Tuesday, May 03, 2016

In which I discuss perfectionism

So there's this thing that happened to me between high school and now.  In high school I got good marks without much effort.  It's not that I didn't study, I just didn't study much, and was a pretty solid 80's student.  Imagine where I would have been with some effort.

So then I went back to school in my 50's, and I was a little surprised to find that any mark below A irritated me beyond belief.  I'm studying - I work hard.  I could work harder, but I work harder at school than I ever have.  I seem to have an "all or nothing" attitude - if I don't get A's, then it feels like I'm failing.  Last semester I got an A- in a psych course which ruined my perfect 4.0 GPA and while I would like to say I laughed at myself over it, I wasn't laughing on the inside.  I was filled with a crushing certainty that I was, once again, Not Good Enough.

This semester has been frustrating for me, because I cannot seem to get an A on anything in one of my English classes.  Although as soon as I type that, I remember that my partner and I got an A on our presentation but somehow I'm not counting that.  First essay, A-.  Mid-term, A-.  So I've been pretty sure I'm getting an A- in that class and my GPA will go down ever further and that has bothered me so much it's not even reasonable.

My other English class was going great.  There were only two essays and a final.  A on the first essay, glowing comments from my favourite prof - all was lovely.  And then the final exam happened, and the second half of the exam had a creative element - and I am Very Bad at creativity on demand.  There were three options to choose from - I spent the better part of 40 minutes in a two hour exam on false starts, finally picked the least horrible option with 20 minutes to spare, and wrote like the wind.  Brutal brutal brutal - I was sick to my stomach, and then I handed in my exam, and got my second paper back - and I'd gotten a B.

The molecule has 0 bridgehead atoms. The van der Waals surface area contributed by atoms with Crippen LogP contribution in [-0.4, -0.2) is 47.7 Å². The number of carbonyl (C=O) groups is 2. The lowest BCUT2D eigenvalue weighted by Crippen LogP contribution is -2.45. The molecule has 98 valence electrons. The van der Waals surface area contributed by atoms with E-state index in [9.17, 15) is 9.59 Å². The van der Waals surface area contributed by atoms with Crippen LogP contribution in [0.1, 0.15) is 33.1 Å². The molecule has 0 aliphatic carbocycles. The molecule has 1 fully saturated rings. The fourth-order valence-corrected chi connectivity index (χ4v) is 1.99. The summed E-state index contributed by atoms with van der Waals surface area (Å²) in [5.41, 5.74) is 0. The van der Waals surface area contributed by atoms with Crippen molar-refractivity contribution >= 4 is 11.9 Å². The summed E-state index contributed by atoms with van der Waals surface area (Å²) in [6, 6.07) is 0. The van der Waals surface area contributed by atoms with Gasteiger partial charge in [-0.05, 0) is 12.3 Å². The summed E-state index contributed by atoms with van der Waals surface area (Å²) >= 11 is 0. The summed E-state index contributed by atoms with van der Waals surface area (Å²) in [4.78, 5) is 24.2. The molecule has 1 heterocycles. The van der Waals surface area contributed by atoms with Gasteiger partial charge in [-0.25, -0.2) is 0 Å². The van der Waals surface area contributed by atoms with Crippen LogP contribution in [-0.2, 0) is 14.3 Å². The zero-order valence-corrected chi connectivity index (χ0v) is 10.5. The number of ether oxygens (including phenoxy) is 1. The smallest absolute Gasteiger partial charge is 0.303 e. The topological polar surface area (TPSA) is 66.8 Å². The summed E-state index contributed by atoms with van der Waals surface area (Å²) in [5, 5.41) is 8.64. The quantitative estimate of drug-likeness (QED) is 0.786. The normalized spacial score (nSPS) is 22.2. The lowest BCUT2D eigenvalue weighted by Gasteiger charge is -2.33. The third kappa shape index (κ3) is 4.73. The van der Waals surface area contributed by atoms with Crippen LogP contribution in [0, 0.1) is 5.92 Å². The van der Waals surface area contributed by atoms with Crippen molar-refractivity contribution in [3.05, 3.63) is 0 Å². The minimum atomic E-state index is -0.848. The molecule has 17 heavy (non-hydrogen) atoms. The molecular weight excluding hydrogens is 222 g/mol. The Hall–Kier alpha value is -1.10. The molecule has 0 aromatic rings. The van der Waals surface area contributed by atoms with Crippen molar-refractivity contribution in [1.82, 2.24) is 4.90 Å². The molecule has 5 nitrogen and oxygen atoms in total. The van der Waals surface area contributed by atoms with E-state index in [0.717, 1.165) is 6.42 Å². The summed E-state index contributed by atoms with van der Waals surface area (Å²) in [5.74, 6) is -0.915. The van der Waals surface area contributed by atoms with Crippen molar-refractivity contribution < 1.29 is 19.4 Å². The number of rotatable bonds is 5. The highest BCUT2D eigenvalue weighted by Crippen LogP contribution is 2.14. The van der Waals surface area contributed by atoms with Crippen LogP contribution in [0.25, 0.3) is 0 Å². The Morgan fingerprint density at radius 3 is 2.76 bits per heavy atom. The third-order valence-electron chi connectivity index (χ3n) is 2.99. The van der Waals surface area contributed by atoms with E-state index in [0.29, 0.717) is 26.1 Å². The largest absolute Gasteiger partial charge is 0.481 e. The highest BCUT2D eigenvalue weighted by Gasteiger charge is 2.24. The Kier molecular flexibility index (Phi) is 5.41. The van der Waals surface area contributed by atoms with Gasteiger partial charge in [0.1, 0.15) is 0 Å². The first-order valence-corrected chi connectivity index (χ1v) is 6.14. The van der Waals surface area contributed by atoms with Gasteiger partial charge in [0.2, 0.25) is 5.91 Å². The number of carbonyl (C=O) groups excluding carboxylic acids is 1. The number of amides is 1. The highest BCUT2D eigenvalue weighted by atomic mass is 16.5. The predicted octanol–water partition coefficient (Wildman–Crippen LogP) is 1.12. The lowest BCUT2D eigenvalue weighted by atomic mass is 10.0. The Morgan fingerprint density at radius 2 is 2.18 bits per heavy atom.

I can't even begin to explain how bad I felt.  I sat in my van and cried for an hour.  I considered quitting university.  And underneath all that I knew I was over-reacting in a spectacular fashion but I could not solve it.  I cried myself to sleep.

Luckily, if you believe in luck, I had an appointment with the psychologist the very next day.  I asked her for help.  I told I hated being this way ("That's encouraging", she said) and she asked a few questions trying to help my subconscious brain work out what false connections I might be making.

I'm learning, through this therapy journey, to listen hard to the inside talk.  When the answer finally came, I burst out crying again and refused to say it out loud for several minutes, but when I finally had enough nerve, I said this out loud:

"It won't matter that I am so ugly if I am smart, and a B is not smart."

And then I cried harder than I've cried in many many months, coughing choking gasping for air crying.

But once I'd said it out loud, a beautiful, beautiful thing happened.  I heard all the lies in that statement.  The first lie:  I am not surpassingly ugly, and I never have been.  I'm average, just like a really high percentage of the rest of us.  The second lie:  There are only two things to be that matter, pretty or smart.

I didn't make these lies up myself.  It's a culture-wide, internalized lie.  A high percentage of the time, we compliment our children on their good performances in school, or on their looks.  What about compassion or kindness or the ability to empathize, or a good sense of humour, or being a good sport or a good friend or trustworthy or hardworking or easy going or dedicated or a bazillion other things I could mention?

I don't think I've solved this yet, even though the B no longer embarrasses me,  I wanted to write it down so I'll remember that there are many attributes to value.  If I stop and think about what I value most, what I pursue most, when the marks-obsessed perfectionist isn't winning, it's kindness.

So I give up on a 4.0, or a 3.95, officially, publicly.  Officially, publicly, kindness is moving to the top of my list.  I will strive to be kind.